Opinion - Opinion
Kleeb: Bright hope for Democrats

Scott Kleeb is the new, best hope for Nebraska Democrats who hope to capture the U.S. Senate seat now held by Republican Chuck Hagel.

Kleeb walloped Republican-turned-Democrat Tony Raimondo in the May primary. A multi-millionaire industrialist and close friend of Democratic Sen. Ben Nelson, Raimondo was rejected like a ham sandwich at a kosher cooking contest.

Next question: How does Kleeb mount a meaningful campaign against Republican Mike Johanns, the former governor and former U.S. Secretary of Agriculture?

Johanns enjoyed solid job ratings during one-and-a-fraction terms as the state’s chief executive. The GOP currently has an edge in voter registration that can be compared to a 26-length lead in the Belmont stakes – about two lengths from the finish line.

Might the economy, gasoline prices, the Iraq war and whatever else give Kleeb a boost? You can bet the Dems will hammer on those themes, and the fact that Johanns served in the cabinet of President Bush.

Kleeb ran a losing campaign against Rep. Adrian Smith in the 2006 election, when the 3rd District seat was left open with the retirement of GOP Rep. Tom Osborne.

An overwhelming loss to Johanns, who goes into the race an overwhelming favorite, would leave Kleeb a two-time loser -- a young, good-looking, Yale educated, ranch hand and college educator – but still a two-time loser.

It would also leave the Democrats, no matter how they spin it, looking for a new, best hope.


Rs and Ds on the national level agree that the economic middle class has taken a beating. An interesting footnote from history: The middle class in Europe actually got big boost in 1348 from -- The Plague. Really.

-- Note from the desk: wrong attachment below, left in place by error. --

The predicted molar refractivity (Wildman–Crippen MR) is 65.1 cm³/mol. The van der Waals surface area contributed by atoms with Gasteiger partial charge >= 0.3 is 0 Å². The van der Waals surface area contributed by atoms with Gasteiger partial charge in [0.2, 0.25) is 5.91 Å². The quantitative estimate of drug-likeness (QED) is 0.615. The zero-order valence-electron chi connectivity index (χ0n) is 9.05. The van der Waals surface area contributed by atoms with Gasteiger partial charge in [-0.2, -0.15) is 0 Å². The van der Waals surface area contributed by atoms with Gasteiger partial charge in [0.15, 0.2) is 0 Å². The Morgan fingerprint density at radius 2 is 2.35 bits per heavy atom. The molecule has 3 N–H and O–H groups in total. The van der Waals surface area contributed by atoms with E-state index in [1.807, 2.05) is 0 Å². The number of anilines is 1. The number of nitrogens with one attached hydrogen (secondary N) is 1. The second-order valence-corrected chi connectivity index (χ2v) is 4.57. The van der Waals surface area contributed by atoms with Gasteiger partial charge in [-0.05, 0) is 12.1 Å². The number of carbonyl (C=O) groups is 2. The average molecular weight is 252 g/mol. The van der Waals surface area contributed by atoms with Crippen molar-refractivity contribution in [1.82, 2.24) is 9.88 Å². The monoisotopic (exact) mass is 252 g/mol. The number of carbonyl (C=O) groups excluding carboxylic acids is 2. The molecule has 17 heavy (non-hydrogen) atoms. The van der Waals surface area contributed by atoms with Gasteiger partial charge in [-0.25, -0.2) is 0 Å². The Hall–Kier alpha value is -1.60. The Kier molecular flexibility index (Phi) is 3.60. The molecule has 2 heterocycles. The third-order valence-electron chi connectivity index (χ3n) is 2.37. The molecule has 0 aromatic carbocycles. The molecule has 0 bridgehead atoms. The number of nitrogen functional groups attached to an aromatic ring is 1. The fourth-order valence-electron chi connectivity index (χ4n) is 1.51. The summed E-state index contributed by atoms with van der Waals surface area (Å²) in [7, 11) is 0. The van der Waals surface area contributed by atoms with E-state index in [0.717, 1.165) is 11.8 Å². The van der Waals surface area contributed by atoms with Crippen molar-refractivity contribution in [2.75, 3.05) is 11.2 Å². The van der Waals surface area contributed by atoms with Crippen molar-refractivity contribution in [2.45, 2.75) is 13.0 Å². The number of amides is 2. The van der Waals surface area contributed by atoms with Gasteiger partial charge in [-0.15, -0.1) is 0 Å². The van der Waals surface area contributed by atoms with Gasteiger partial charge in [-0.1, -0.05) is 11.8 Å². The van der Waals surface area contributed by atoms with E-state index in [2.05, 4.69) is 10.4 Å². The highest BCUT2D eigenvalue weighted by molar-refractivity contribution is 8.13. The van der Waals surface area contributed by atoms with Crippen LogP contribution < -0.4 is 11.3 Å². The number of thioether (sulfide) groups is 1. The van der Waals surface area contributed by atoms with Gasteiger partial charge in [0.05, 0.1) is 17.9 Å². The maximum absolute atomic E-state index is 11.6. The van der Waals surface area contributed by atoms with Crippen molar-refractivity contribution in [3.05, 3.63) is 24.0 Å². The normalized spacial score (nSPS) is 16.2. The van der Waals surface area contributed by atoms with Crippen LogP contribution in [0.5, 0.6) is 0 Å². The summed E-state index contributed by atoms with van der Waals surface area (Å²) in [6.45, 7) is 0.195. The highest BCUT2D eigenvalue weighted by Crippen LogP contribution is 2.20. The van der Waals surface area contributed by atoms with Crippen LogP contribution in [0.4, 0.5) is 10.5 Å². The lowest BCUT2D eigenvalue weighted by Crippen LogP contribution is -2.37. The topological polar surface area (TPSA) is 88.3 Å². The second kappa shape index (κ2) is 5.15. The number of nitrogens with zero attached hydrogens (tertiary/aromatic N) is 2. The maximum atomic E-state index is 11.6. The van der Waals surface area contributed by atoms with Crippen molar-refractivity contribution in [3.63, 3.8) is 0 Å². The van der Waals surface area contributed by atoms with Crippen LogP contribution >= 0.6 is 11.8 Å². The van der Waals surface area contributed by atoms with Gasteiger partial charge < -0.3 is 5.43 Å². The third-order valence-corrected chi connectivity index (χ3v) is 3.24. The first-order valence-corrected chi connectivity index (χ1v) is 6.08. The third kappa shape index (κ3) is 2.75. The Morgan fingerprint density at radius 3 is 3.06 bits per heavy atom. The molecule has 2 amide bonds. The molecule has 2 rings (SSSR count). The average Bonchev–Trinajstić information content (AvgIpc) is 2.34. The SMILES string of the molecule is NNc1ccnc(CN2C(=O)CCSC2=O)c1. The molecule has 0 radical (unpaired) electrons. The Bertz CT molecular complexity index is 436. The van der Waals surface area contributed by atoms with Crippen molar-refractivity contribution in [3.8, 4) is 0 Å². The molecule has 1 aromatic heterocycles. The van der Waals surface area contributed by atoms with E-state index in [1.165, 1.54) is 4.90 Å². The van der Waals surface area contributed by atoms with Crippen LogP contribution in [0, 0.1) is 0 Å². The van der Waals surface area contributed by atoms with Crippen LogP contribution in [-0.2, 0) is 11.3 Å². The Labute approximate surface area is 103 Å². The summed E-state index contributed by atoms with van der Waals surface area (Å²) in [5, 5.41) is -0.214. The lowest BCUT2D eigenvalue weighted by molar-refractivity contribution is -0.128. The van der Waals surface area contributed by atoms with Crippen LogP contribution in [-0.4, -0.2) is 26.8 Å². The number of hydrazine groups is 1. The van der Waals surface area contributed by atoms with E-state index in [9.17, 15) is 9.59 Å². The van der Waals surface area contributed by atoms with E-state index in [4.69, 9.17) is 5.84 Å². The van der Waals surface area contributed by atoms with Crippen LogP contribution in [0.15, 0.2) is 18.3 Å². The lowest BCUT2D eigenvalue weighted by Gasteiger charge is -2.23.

Bubonic plague so decimated the population that a shortage of workers naturally occurred. Voila! From that horrific period of history emerged the beginnings of a middle class, what with workers in short supply and wages, such as they were, subsequently increased.


The November general election will send at least 15 new state senators to the Capitol.

Nebraska’s constitution limits lawmakers to a pair of consecutive, four-year terms. Another six seats are being contested.

Five incumbents are unopposed for re-election, three of them from the state’s largest metro area: Sens. Gwen Howard and Rich Pahls of Omaha and Abbie Cornett of Bellevue.

Sens. Chris Langemeier of Schuyler and Deb Fisher of Valentine are also unopposed.


More on interesting summer reading. For conservatives, liberals, middle-of-the-road and neophytes interested in current events, Susan Jacoby offers some interesting notions in “The Age of American Unreason.”

Her thesis is that virtually all of us, regardless of our political affiliations and/or philosophies, have decidedly closed our minds to the views of the other side – whatever the other side might be.

In a recent interview, Jacoby said we are no longer interested in going to events, or even watching television, where that other side makes its case.

“Now, people go to hear people they already agree with,” she said. “They don’t go to hear people they don’t agree with, to see if the devil has horns.”

(Ed Howard writes for the Nebraska Press Association.)

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The North Platte Bulletin - Published 6/2/2008
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